Personal Story - Elisabeth Gantt (Distinguished Professor Emerita)

Dr. Elisabeth Gantt is a Distinguished Professor Emerita in CBMG who has won numerous awards and was elected into the National Academy of Sciences in 1996. A scientific award has been established in her name at her alma mater, Blackburn College, by her former classmates. The Elisabeth Rohatsch Gantt ’58 Award was established to provide a cash award to qualified graduating Blackburn College seniors who have been accepted to a graduate or professional school, intend to pursue a career in science, and have demonstrated perseverance and dedication to their course of study.  


The Dr. Elisabeth Rohatsch Gantt ’58 Award was established by her Blackburn College class of 1958 classmates Carol (Nielson) Hughes and Clarence “Pete” Hughes as a way of recognizing and honoring Dr. Gantt’s great contributions to research in the field of plant science. For her work, Dr, Gantt was invited into the most exclusive National Academy of Science. Dr. Gantt is only one of 3 persons in the history of Blackburn College to be so honored. 


Dr. Gantt’s life story is one of determination and inspiration. Born in a small town near what is today the Serbian/Hungarian border, WWII and the advancing threat of communism found Dr. Gantt, her mother, brother, grandmother, aunt, and cousins fleeing their home. They spent the next several years at various camps and farms in Czechoslovakia and Germany. Dr. Gantt’s mother had lived in the United States as a child and through an odd twist gained citizenship, which they learned meant that Dr. Gantt and her brother could claim citizenship as long as they arrived in the country by the age of 16. Dr. Gantt was already 15 so the family quickly made plans and with the help of family moved to Chicago where she began high school. Dr. Gantt’s first language was German and her exposure to English was primarily through Dick and Jane books and comic strips. Though not easy, Dr. Gantt completed high school and thanks to the encouragement of her biology teacher who knew of Blackburn continued her education.


Dr. Gantt was the first in her family to attend college and it was highly unusual at this time for a young woman to pursue higher education. At Blackburn Dr. Gantt took many sciences classes taught by Dr. William Werner and later became his teaching assistant. A week after graduation Dr. Gantt married Blackburn classmate Raymond Gantt and they moved to Chicago where both continued their education earning their PhD’s. Early in her career Dr. Gantt faced the challenges of being a young woman in a scholarly and male dominated field but she was not deterred. The Gantt’s first stop as new PhDs was Dartmouth where Dr. Gantt began as a technician, but within a year was a postdoc fellow. After moving to the DC area where Raymond began his career at the National Institutes of Health, Dr. Gantt took a job with the Smithsonian Institute for many years and later moved on to a research and teaching position at the University of Maryland where she became a Distinguished Professor. Dr. Gantt made numerous contributions to the profession receiving recognition and providing significant service as an advisor and officer of multiple societies.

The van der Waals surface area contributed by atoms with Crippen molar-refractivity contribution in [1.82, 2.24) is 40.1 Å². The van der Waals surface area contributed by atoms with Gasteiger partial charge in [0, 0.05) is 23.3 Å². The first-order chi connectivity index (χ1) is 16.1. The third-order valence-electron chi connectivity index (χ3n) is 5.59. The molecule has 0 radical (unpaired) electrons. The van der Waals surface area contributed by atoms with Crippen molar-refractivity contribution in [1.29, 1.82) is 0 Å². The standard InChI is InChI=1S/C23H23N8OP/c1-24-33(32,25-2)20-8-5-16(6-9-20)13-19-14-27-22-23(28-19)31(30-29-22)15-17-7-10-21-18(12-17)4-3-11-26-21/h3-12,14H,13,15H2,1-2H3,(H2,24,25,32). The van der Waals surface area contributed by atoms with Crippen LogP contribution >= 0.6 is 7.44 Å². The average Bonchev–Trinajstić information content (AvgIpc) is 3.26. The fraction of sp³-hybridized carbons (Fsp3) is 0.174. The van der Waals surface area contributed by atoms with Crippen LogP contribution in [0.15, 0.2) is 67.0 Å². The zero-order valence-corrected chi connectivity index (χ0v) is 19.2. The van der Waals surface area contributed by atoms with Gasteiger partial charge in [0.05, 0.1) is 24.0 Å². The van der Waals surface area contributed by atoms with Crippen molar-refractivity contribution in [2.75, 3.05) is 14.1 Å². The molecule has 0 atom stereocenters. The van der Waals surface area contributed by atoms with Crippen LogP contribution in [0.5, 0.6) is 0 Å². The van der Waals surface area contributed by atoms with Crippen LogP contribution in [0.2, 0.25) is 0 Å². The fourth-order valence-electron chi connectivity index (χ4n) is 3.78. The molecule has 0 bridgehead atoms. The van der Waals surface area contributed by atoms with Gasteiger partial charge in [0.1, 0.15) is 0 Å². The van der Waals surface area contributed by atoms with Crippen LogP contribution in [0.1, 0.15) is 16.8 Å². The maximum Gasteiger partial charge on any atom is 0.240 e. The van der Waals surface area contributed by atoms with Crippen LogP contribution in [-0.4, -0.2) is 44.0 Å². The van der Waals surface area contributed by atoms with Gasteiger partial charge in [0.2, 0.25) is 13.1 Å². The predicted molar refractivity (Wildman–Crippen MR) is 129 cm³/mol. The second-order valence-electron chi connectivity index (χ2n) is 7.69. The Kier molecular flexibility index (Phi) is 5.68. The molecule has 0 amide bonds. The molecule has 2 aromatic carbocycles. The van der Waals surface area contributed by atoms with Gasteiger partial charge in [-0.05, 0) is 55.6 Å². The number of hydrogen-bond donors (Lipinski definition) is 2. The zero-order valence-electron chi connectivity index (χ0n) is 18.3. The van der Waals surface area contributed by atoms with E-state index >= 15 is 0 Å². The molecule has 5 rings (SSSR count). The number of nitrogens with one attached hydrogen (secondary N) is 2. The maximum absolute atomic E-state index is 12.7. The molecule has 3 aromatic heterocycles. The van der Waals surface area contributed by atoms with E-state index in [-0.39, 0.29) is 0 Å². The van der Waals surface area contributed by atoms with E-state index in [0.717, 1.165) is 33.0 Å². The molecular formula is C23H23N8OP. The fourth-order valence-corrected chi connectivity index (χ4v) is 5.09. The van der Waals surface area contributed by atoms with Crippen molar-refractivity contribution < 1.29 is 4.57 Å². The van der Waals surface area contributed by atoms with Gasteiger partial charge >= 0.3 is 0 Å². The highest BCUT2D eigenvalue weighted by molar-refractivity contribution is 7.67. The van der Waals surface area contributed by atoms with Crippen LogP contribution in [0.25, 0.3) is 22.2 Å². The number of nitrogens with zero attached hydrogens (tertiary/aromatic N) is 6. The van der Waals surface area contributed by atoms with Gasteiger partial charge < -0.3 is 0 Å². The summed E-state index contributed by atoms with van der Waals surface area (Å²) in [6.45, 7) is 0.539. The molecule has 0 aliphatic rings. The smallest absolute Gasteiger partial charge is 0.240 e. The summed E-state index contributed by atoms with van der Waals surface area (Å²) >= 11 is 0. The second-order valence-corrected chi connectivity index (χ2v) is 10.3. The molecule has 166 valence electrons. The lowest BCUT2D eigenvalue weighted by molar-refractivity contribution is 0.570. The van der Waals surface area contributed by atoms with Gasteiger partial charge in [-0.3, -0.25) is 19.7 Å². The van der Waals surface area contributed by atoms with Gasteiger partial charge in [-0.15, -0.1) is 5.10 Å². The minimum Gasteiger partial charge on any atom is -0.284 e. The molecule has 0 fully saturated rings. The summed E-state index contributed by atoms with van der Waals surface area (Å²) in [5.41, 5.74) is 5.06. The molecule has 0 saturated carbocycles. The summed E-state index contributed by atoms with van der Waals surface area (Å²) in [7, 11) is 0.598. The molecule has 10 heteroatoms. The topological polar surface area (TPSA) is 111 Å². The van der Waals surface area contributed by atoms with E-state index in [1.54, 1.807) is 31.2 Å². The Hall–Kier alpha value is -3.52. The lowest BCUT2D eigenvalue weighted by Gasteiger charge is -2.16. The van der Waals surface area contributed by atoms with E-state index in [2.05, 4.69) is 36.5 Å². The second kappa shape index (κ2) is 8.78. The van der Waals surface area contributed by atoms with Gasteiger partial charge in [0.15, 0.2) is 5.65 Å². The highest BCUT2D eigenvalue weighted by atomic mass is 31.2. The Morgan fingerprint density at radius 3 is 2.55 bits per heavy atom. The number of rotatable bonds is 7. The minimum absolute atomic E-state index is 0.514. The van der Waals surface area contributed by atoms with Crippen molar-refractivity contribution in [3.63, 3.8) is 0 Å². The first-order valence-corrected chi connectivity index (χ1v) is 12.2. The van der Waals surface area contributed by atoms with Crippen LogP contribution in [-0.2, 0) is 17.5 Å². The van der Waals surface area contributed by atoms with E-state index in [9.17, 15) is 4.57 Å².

Dr. Gantt was awarded the Darbaker Prize from the Botanical Society of America and the Gilbert Morgan Smith Medal of the National Academy of Sciences. Her service includes time on the National Research Council, the American Association for the Advancement of Science, and the American Society of Plant Biology where she was elected as the first female president. The ultimate honor was being inducted into the National Academy of Sciences in 1996. Even in retirement and well into her 80’s Dr. Gantt continues to conduct research in a small lab at a college near her home in Virginia. 


*Thanks to the staff at Blackburn College for Dr. Gantt's biography.